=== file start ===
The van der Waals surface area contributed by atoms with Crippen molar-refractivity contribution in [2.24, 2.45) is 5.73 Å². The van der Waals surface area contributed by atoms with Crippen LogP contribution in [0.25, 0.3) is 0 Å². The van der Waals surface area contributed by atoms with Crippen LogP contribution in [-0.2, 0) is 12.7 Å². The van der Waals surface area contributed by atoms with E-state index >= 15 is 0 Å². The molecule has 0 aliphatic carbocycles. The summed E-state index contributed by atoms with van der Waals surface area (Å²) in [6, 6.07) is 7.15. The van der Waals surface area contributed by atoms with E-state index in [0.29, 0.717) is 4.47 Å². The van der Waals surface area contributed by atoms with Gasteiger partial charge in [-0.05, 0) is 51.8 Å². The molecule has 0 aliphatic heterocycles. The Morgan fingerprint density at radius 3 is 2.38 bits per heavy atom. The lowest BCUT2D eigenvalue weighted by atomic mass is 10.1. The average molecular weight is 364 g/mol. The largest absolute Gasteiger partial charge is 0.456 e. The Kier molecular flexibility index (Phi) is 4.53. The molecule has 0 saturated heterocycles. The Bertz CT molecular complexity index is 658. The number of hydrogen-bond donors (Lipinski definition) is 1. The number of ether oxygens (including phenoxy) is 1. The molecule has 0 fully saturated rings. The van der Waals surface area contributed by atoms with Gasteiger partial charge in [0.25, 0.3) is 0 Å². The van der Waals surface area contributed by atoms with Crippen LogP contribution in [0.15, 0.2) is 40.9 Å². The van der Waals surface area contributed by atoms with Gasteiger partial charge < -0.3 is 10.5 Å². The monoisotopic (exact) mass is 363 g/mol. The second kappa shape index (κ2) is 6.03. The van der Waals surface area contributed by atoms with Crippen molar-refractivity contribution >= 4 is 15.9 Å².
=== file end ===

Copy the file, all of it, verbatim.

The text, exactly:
The van der Waals surface area contributed by atoms with Crippen molar-refractivity contribution in [2.24, 2.45) is 5.73 Å². The van der Waals surface area contributed by atoms with Crippen LogP contribution in [0.25, 0.3) is 0 Å². The van der Waals surface area contributed by atoms with Crippen LogP contribution in [-0.2, 0) is 12.7 Å². The van der Waals surface area contributed by atoms with E-state index >= 15 is 0 Å². The molecule has 0 aliphatic carbocycles. The summed E-state index contributed by atoms with van der Waals surface area (Å²) in [6, 6.07) is 7.15. The van der Waals surface area contributed by atoms with E-state index in [0.29, 0.717) is 4.47 Å². The van der Waals surface area contributed by atoms with Gasteiger partial charge in [-0.05, 0) is 51.8 Å². The molecule has 0 aliphatic heterocycles. The Morgan fingerprint density at radius 3 is 2.38 bits per heavy atom. The lowest BCUT2D eigenvalue weighted by atomic mass is 10.1. The average molecular weight is 364 g/mol. The largest absolute Gasteiger partial charge is 0.456 e. The Kier molecular flexibility index (Phi) is 4.53. The molecule has 0 saturated heterocycles. The Bertz CT molecular complexity index is 658. The number of hydrogen-bond donors (Lipinski definition) is 1. The number of ether oxygens (including phenoxy) is 1. The molecule has 0 fully saturated rings. The van der Waals surface area contributed by atoms with Gasteiger partial charge in [0.25, 0.3) is 0 Å². The van der Waals surface area contributed by atoms with Crippen LogP contribution in [0.15, 0.2) is 40.9 Å². The van der Waals surface area contributed by atoms with Gasteiger partial charge < -0.3 is 10.5 Å². The monoisotopic (exact) mass is 363 g/mol. The second kappa shape index (κ2) is 6.03. The van der Waals surface area contributed by atoms with Crippen molar-refractivity contribution >= 4 is 15.9 Å².